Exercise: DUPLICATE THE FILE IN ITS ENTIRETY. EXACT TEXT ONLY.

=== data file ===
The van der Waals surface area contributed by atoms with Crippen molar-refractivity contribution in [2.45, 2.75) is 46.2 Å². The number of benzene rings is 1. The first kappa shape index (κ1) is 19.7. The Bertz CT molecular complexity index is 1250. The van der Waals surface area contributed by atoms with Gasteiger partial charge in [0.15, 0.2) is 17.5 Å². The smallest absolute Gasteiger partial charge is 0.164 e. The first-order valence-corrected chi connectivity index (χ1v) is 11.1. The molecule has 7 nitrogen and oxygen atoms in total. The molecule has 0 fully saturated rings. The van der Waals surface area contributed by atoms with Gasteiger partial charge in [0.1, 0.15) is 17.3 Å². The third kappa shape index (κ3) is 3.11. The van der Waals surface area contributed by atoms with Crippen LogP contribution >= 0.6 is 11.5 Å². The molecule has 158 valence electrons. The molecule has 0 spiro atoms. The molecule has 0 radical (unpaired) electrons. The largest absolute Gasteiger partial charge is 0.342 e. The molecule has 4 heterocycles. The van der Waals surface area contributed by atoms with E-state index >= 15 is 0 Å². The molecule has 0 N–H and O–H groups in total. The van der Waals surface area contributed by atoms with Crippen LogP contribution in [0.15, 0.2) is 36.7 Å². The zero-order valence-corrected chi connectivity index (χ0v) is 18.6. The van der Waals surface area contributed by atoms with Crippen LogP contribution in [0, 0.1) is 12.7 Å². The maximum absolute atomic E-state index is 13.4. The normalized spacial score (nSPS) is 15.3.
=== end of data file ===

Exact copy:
The van der Waals surface area contributed by atoms with Crippen molar-refractivity contribution in [2.45, 2.75) is 46.2 Å². The number of benzene rings is 1. The first kappa shape index (κ1) is 19.7. The Bertz CT molecular complexity index is 1250. The van der Waals surface area contributed by atoms with Gasteiger partial charge in [0.15, 0.2) is 17.5 Å². The smallest absolute Gasteiger partial charge is 0.164 e. The first-order valence-corrected chi connectivity index (χ1v) is 11.1. The molecule has 7 nitrogen and oxygen atoms in total. The molecule has 0 fully saturated rings. The van der Waals surface area contributed by atoms with Gasteiger partial charge in [0.1, 0.15) is 17.3 Å². The third kappa shape index (κ3) is 3.11. The van der Waals surface area contributed by atoms with Crippen LogP contribution >= 0.6 is 11.5 Å². The molecule has 158 valence electrons. The molecule has 0 spiro atoms. The molecule has 0 radical (unpaired) electrons. The largest absolute Gasteiger partial charge is 0.342 e. The molecule has 4 heterocycles. The van der Waals surface area contributed by atoms with E-state index >= 15 is 0 Å². The molecule has 0 N–H and O–H groups in total. The van der Waals surface area contributed by atoms with Crippen LogP contribution in [0.15, 0.2) is 36.7 Å². The zero-order valence-corrected chi connectivity index (χ0v) is 18.6. The van der Waals surface area contributed by atoms with Crippen LogP contribution in [0, 0.1) is 12.7 Å². The maximum absolute atomic E-state index is 13.4. The normalized spacial score (nSPS) is 15.3.